By Mary Welch

Pilot Biotechnologies Inc. wants to "help mankind in a commercial context" by developing treatments for rheumatoid arthritis, asthma and possibly cancer, said Phillips Johnston, CEO.

Formed late last month in a collaborative effort from Wake Forest University and North Carolina Sate University's College of Agriculture and Life Sciences, both of Winston-Salem, N.C., Pilot is founded on the work of F.H. Chilton, a director of molecular medicine and professor of internal medicine, physiology and pharmacology at Wake Forest.

Chilton examined for more than two decades the physiological characteristics of arachidonic acid, focusing on divining the fatty acid's role in reducing cellular inflammation.

When cells produce arachidonic acid, mechanisms are triggered that protect the body from infection. However, a toxic response is generated when these same fatty acids are produced in excessive amounts, leading to inflammatory diseases such as asthma and arthritis. It also affects proliferative disorders, such as cancer.

Although the cause-and-effect relationship between arachidonic acid and human disease is well known, it is not understood what prompts the acid to change from a giving out a protective response to a toxic one. Chilton's work has helped to find new ways to control levels of arachidonic acids, ways that include nutritional formulations as well as pharmaceutical products that block key enzymes.

His research and patents involve inhibiting the action of a particular enzyme that will block certain cellular responses. Johnston said the company has "10 patents [two on methods and eight on new compounds] that involve the CO-AIT [Coenzyme A-independent transacylase] pathway that will inhibit cancer, particularly breast cancer, from having the opportunity to travel. A lot of companies are working on this. It's like a race to the South Pole, but we've been working on this for two decades."

Pilot, based in Winston-Salem, was spawned at Connectivity '98, a conference bringing together capital sources and faculty ideas from area universities. Glenn Kline, a managing director of Centennial Venture Partners, of Raleigh, N.C., met Chilton and discussed the biological processes — as well as commercial potential — of arachidonic acid. Kline now serves as chairman of Pilot. Chilton is the chief scientific officer.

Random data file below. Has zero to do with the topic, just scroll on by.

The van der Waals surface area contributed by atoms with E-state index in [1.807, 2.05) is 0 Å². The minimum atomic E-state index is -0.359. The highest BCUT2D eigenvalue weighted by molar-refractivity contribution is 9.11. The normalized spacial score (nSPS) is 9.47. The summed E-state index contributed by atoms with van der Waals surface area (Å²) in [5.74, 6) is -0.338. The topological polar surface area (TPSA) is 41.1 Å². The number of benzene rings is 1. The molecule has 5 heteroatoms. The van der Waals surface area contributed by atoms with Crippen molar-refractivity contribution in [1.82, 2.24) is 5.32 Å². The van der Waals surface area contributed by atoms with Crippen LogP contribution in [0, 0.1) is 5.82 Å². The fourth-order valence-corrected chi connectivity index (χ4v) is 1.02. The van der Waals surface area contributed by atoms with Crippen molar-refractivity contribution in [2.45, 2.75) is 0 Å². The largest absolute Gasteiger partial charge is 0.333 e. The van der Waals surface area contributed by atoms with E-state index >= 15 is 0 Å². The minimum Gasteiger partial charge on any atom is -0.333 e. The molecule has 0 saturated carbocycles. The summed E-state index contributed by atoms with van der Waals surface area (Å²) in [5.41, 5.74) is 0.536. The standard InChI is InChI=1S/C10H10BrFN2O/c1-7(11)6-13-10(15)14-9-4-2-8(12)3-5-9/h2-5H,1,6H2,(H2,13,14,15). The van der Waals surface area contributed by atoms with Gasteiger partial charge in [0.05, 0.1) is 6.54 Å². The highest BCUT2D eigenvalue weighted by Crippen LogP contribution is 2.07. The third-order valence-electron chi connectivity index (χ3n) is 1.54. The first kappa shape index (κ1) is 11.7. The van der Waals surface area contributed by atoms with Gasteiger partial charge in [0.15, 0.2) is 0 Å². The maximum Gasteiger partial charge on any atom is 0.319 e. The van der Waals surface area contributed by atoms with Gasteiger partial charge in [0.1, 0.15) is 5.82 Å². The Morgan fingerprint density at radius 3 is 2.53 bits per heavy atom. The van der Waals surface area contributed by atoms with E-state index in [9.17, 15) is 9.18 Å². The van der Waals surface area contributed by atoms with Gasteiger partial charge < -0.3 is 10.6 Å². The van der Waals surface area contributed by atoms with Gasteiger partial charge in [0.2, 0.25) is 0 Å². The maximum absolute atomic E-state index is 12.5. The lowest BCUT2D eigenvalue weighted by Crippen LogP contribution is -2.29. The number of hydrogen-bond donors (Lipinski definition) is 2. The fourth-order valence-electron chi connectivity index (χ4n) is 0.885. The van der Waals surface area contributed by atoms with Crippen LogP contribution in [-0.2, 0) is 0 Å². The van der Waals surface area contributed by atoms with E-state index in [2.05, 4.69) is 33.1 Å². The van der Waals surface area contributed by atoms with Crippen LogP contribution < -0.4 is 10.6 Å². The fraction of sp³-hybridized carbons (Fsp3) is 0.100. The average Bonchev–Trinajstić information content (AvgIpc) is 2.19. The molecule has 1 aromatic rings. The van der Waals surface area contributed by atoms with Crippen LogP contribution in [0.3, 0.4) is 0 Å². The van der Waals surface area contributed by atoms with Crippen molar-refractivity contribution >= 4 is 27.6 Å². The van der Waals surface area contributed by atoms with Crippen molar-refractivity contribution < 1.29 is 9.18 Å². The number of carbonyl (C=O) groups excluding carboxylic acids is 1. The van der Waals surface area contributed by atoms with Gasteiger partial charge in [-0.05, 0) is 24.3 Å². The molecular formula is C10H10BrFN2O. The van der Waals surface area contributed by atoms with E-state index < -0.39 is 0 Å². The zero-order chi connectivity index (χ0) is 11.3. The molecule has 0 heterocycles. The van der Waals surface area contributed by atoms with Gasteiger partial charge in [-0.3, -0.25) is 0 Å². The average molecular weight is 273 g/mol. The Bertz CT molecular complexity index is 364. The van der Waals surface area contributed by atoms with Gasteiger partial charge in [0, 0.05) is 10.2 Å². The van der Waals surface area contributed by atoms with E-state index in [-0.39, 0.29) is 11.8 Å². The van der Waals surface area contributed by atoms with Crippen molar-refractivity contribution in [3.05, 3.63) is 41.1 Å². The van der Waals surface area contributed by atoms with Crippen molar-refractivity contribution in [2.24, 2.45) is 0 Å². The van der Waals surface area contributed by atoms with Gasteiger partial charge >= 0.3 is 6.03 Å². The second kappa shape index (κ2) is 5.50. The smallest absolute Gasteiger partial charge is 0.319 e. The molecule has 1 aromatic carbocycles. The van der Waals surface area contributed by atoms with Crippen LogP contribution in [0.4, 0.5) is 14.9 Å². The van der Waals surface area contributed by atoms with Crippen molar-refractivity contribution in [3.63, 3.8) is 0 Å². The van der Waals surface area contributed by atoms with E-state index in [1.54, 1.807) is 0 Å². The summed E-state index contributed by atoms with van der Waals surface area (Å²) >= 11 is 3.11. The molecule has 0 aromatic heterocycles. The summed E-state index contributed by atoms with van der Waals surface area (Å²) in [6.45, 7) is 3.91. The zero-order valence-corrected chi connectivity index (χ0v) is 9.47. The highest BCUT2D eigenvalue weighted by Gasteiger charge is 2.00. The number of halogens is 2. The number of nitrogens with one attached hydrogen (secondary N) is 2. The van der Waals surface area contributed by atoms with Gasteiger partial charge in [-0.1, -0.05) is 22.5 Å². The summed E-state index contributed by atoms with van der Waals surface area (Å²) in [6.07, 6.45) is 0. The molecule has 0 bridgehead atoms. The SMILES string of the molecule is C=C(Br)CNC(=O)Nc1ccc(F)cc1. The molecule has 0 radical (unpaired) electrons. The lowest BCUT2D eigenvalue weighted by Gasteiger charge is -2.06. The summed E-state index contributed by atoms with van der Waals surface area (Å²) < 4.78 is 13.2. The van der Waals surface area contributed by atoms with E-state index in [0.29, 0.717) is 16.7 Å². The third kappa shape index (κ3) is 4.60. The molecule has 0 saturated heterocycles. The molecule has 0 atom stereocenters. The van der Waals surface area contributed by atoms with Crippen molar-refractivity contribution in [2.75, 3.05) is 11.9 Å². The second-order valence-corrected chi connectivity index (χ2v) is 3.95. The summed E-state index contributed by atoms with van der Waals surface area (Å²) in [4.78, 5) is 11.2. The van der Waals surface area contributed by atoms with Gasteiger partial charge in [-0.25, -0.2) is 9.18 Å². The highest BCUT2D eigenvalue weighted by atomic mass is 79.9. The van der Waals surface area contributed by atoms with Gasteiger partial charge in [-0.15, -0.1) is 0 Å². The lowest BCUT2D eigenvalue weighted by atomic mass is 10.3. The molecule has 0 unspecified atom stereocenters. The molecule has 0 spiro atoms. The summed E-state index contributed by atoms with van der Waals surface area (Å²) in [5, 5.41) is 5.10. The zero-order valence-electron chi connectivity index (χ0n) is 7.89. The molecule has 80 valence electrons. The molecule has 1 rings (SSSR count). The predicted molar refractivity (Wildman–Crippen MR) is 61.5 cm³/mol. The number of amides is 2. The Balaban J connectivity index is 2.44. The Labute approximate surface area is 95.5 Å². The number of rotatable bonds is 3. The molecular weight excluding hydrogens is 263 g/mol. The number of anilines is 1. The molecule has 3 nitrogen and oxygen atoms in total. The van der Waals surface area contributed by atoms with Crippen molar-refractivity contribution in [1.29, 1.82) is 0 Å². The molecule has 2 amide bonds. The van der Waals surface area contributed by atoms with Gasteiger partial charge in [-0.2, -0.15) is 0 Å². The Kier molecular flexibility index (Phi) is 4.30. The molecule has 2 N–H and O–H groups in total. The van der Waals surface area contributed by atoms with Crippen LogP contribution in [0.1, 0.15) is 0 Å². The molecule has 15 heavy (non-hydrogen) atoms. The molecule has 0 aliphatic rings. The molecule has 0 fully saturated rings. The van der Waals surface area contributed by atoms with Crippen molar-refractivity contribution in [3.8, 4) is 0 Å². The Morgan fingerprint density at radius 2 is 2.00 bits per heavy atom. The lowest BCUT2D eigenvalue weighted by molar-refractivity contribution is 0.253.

Centennial, created by North Carolina State University from private capital, is designed to invest in start-up firms with novel technologies that have university ties or significant university connections. Centennial provided the start-up funds and located Johnston to run the company. Resources from both universities will be tapped.

Johnston came to Pilot from Digital Recorders Inc., a Research Triangle Park, N.C-based company. He has guided eight early-stage venture companies through start-up.

Pilot, which has eight "virtual" employees and four full-time workers, hopes to raise about $5 million within the next six months in a private placement.

"We intend to get to the public market in a hurry, possibly when our products are in Phase I, if not sooner," Johnston said. "It takes an enormous amount of money for a start-up company, [but] we're more of a technology-transfer company rather than a start-up. [Chilton] has been working on this for two decades. We're not just scratching our heads trying to figure out how to be commercial. We know how."

Nutriceuticals Offer Shorter Route To Market

Pilot also is looking at nutriceutical formulations, particularly an oral dietary treatment targeted toward inflammation related to arthritis and asthma. These nutriceuticals or "God's drugs," as Johnston calls them, bypass FDA approvals, which means they are commercialized quicker. "There's a lot to be said for these new nutriceutical products, especially when you're putting a lot of science behind them, which we are," he said.

Some of Pilot's work involves research into producing the rare fatty acids that are the backbone of its products. Tobacco could play a key role in producing these fatty acids, and genetically engineered crops will be necessary to create the substances that form the base of the nutriceutical products.

"I think the use of tobacco is being overplayed," Johnston said. "There's an element of truth in it, and it would be a valuable therapeutic use of a crop that is so important to so many people in North Carolina." *